Aviva Tuffield

Aviva Tuffield

Aviva Tuffield is a publisher at University of Queensland Press, and a previous Deputy Editor of Australian Book Review. She has worked in publishing for almost 20 years, mainly as an editor. She was previously a publisher at Black Inc., at Affirm Press, and associate publisher at Scribe Publications, where she was responsible for building an Australian fiction list. She was the co-founder and inaugural executive director of the Stella Prize.

Aviva Tuffield reviews 'Meanjin: Under Construction' edited by Stephanie Holt, 'HEAT: Fire & shadow' edited by Ivor Indyk, 'Overland 162' edited by Ian Syson, and 'Southerly: Judith Wright & A.D. Hope' edited by David Brooks

July 2001, no. 232 01 July 2001
I would now like to begin with a plea for small literary magazines. I now have a vested interest in their survival (well, one, in particular), but then, I always thought I did. Little magazines are essential to the vitality of Australian literary and political culture. They play an important role in nurturing new poets, critics, storytellers, and reviewers. In the current book-publishing climate, ... (read more)

Aviva Tuffield reviews 'Whatever the Gods do: A memoir ' by Patti Miller

May 2003, no. 251 01 May 2003
Aviva Tuffield reviews 'Whatever the Gods do: A memoir ' by Patti Miller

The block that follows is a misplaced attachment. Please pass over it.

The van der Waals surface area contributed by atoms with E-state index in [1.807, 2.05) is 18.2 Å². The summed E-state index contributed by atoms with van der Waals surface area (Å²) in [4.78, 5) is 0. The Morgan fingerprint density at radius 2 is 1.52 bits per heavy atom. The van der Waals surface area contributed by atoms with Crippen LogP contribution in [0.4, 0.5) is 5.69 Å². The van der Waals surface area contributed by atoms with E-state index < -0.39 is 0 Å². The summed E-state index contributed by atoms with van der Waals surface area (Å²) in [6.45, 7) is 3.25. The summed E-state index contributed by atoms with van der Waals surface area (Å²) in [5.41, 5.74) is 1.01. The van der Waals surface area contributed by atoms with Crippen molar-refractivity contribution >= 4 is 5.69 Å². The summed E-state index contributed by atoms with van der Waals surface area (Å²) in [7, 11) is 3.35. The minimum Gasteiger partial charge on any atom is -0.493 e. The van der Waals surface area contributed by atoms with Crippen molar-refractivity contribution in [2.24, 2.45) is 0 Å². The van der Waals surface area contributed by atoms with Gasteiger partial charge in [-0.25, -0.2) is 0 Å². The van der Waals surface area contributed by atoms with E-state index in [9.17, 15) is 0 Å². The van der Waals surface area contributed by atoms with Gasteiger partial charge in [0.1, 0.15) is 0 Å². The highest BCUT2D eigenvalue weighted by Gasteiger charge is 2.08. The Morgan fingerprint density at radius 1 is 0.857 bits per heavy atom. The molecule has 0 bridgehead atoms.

In a number of guises, the question ‘why’ reverberated throughout my reading of Whatever the Gods Do: A Memoir. This book opens with Patti Miller describing her sadness at the departure of ten-year-old Theo, who is leaving for Melbourne to live with his father. We soon discover that the author has been Theo’s substitute mother for the past seven years since the tragic death of Dina, his birt ... (read more)

Aviva Tuffield reviews 'The Truth about My Fathers' by Gaby Naher, 'I’m Hungry, Daddy' by Cliff Nichols, and 'The Bean Patch' by Shirley Painter

December 2002-January 2003, no. 247 01 December 2002
These three memoirs share central focus on fathers: Gaby Naher’s is a meditation on fatherhood, Shirley Painter’s is about surviving an abusive one, while Cliff Nichols’s relates his life as an alcoholic and unreliable parent. They are also all part of the current flood of life-writing appearing from Australian publishing houses. Drusilla Modjeska, writing recently about the failings of cont ... (read more)